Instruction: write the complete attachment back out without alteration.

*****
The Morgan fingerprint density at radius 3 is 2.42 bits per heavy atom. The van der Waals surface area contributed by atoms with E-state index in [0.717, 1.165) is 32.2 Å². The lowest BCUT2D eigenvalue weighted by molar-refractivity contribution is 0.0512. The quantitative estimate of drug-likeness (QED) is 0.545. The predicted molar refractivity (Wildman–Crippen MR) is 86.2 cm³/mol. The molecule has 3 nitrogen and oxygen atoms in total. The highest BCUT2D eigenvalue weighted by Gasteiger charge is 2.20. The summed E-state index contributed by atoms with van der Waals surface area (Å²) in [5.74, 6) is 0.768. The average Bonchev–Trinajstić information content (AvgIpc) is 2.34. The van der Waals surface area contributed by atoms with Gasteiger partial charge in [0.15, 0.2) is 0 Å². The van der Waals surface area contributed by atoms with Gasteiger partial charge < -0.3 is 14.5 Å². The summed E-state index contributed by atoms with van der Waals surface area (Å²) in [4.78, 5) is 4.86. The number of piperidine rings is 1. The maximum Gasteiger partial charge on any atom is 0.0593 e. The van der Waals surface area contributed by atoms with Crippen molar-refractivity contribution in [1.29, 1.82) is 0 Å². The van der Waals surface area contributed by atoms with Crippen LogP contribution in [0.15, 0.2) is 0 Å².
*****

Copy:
The Morgan fingerprint density at radius 3 is 2.42 bits per heavy atom. The van der Waals surface area contributed by atoms with E-state index in [0.717, 1.165) is 32.2 Å². The lowest BCUT2D eigenvalue weighted by molar-refractivity contribution is 0.0512. The quantitative estimate of drug-likeness (QED) is 0.545. The predicted molar refractivity (Wildman–Crippen MR) is 86.2 cm³/mol. The molecule has 3 nitrogen and oxygen atoms in total. The highest BCUT2D eigenvalue weighted by Gasteiger charge is 2.20. The summed E-state index contributed by atoms with van der Waals surface area (Å²) in [5.74, 6) is 0.768. The average Bonchev–Trinajstić information content (AvgIpc) is 2.34. The van der Waals surface area contributed by atoms with Gasteiger partial charge in [0.15, 0.2) is 0 Å². The van der Waals surface area contributed by atoms with Gasteiger partial charge < -0.3 is 14.5 Å². The summed E-state index contributed by atoms with van der Waals surface area (Å²) in [4.78, 5) is 4.86. The number of piperidine rings is 1. The maximum Gasteiger partial charge on any atom is 0.0593 e. The van der Waals surface area contributed by atoms with Crippen molar-refractivity contribution in [1.29, 1.82) is 0 Å². The van der Waals surface area contributed by atoms with Crippen LogP contribution in [0.15, 0.2) is 0 Å².